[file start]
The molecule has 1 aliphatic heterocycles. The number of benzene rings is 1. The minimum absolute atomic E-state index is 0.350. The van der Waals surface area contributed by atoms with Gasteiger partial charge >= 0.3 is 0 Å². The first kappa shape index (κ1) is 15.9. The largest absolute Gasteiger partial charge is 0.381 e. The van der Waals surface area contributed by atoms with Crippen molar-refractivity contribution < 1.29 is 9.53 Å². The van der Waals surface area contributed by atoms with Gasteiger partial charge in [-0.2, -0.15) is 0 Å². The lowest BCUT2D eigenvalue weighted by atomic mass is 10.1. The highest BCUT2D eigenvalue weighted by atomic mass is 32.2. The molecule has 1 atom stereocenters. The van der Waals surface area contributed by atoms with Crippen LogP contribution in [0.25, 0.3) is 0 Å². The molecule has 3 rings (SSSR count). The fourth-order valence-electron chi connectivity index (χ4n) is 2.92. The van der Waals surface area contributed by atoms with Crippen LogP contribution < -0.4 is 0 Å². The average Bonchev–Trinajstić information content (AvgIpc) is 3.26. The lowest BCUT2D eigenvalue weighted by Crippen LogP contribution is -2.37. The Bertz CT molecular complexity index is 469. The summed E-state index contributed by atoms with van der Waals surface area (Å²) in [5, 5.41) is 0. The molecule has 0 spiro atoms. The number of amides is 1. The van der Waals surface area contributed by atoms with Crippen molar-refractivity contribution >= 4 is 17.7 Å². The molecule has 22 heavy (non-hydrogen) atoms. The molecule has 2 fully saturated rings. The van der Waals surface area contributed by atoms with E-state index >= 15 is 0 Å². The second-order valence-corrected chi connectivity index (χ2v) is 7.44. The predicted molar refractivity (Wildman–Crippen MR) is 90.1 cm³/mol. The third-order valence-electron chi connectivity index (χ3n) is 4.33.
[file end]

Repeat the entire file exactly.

The molecule has 1 aliphatic heterocycles. The number of benzene rings is 1. The minimum absolute atomic E-state index is 0.350. The van der Waals surface area contributed by atoms with Gasteiger partial charge >= 0.3 is 0 Å². The first kappa shape index (κ1) is 15.9. The largest absolute Gasteiger partial charge is 0.381 e. The van der Waals surface area contributed by atoms with Crippen molar-refractivity contribution < 1.29 is 9.53 Å². The van der Waals surface area contributed by atoms with Gasteiger partial charge in [-0.2, -0.15) is 0 Å². The lowest BCUT2D eigenvalue weighted by atomic mass is 10.1. The highest BCUT2D eigenvalue weighted by atomic mass is 32.2. The molecule has 1 atom stereocenters. The van der Waals surface area contributed by atoms with Crippen LogP contribution in [0.25, 0.3) is 0 Å². The molecule has 3 rings (SSSR count). The fourth-order valence-electron chi connectivity index (χ4n) is 2.92. The van der Waals surface area contributed by atoms with Crippen LogP contribution < -0.4 is 0 Å². The average Bonchev–Trinajstić information content (AvgIpc) is 3.26. The lowest BCUT2D eigenvalue weighted by Crippen LogP contribution is -2.37. The Bertz CT molecular complexity index is 469. The summed E-state index contributed by atoms with van der Waals surface area (Å²) in [5, 5.41) is 0. The molecule has 0 spiro atoms. The number of amides is 1. The van der Waals surface area contributed by atoms with Crippen molar-refractivity contribution >= 4 is 17.7 Å². The molecule has 22 heavy (non-hydrogen) atoms. The molecule has 2 fully saturated rings. The van der Waals surface area contributed by atoms with E-state index >= 15 is 0 Å². The second-order valence-corrected chi connectivity index (χ2v) is 7.44. The predicted molar refractivity (Wildman–Crippen MR) is 90.1 cm³/mol. The third-order valence-electron chi connectivity index (χ3n) is 4.33.